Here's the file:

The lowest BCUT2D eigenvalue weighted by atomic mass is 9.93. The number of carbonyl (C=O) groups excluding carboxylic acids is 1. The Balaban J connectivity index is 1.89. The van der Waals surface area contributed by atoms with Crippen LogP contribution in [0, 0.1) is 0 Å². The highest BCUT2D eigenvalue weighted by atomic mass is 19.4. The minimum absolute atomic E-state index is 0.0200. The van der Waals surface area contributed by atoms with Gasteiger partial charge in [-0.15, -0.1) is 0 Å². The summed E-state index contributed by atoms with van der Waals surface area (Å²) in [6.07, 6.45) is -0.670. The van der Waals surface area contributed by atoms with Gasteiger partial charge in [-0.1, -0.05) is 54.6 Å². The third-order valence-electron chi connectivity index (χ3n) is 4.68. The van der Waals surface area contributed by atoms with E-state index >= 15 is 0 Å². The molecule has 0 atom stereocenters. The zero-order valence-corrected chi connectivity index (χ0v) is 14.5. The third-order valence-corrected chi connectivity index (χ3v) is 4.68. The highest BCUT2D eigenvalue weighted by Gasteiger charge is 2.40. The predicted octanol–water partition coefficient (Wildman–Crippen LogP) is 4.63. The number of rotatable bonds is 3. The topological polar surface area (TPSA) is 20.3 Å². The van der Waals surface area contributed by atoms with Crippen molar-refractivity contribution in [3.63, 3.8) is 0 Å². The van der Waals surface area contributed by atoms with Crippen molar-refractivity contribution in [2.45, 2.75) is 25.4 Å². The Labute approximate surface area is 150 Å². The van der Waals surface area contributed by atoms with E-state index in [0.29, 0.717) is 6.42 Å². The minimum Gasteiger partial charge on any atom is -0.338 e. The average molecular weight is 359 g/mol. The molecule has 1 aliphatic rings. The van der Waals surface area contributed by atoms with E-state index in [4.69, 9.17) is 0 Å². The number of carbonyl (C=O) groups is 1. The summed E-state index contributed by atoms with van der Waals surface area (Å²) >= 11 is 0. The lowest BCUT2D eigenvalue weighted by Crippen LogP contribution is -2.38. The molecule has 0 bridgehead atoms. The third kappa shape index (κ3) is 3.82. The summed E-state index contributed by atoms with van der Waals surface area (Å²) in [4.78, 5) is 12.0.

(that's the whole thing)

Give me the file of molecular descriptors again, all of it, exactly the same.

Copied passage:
The lowest BCUT2D eigenvalue weighted by atomic mass is 9.93. The number of carbonyl (C=O) groups excluding carboxylic acids is 1. The Balaban J connectivity index is 1.89. The van der Waals surface area contributed by atoms with Crippen LogP contribution in [0, 0.1) is 0 Å². The highest BCUT2D eigenvalue weighted by atomic mass is 19.4. The minimum absolute atomic E-state index is 0.0200. The van der Waals surface area contributed by atoms with Gasteiger partial charge in [-0.15, -0.1) is 0 Å². The summed E-state index contributed by atoms with van der Waals surface area (Å²) in [6.07, 6.45) is -0.670. The van der Waals surface area contributed by atoms with Gasteiger partial charge in [-0.1, -0.05) is 54.6 Å². The third-order valence-electron chi connectivity index (χ3n) is 4.68. The van der Waals surface area contributed by atoms with E-state index >= 15 is 0 Å². The molecule has 0 atom stereocenters. The zero-order valence-corrected chi connectivity index (χ0v) is 14.5. The third-order valence-corrected chi connectivity index (χ3v) is 4.68. The highest BCUT2D eigenvalue weighted by Gasteiger charge is 2.40. The predicted octanol–water partition coefficient (Wildman–Crippen LogP) is 4.63. The number of rotatable bonds is 3. The topological polar surface area (TPSA) is 20.3 Å². The van der Waals surface area contributed by atoms with Crippen molar-refractivity contribution in [3.63, 3.8) is 0 Å². The van der Waals surface area contributed by atoms with Crippen molar-refractivity contribution in [2.45, 2.75) is 25.4 Å². The Labute approximate surface area is 150 Å². The van der Waals surface area contributed by atoms with E-state index in [0.29, 0.717) is 6.42 Å². The minimum Gasteiger partial charge on any atom is -0.338 e. The average molecular weight is 359 g/mol. The molecule has 1 aliphatic rings. The van der Waals surface area contributed by atoms with E-state index in [4.69, 9.17) is 0 Å². The number of carbonyl (C=O) groups is 1. The summed E-state index contributed by atoms with van der Waals surface area (Å²) >= 11 is 0. The lowest BCUT2D eigenvalue weighted by Crippen LogP contribution is -2.38. The molecule has 0 bridgehead atoms. The third kappa shape index (κ3) is 3.82. The summed E-state index contributed by atoms with van der Waals surface area (Å²) in [4.78, 5) is 12.0.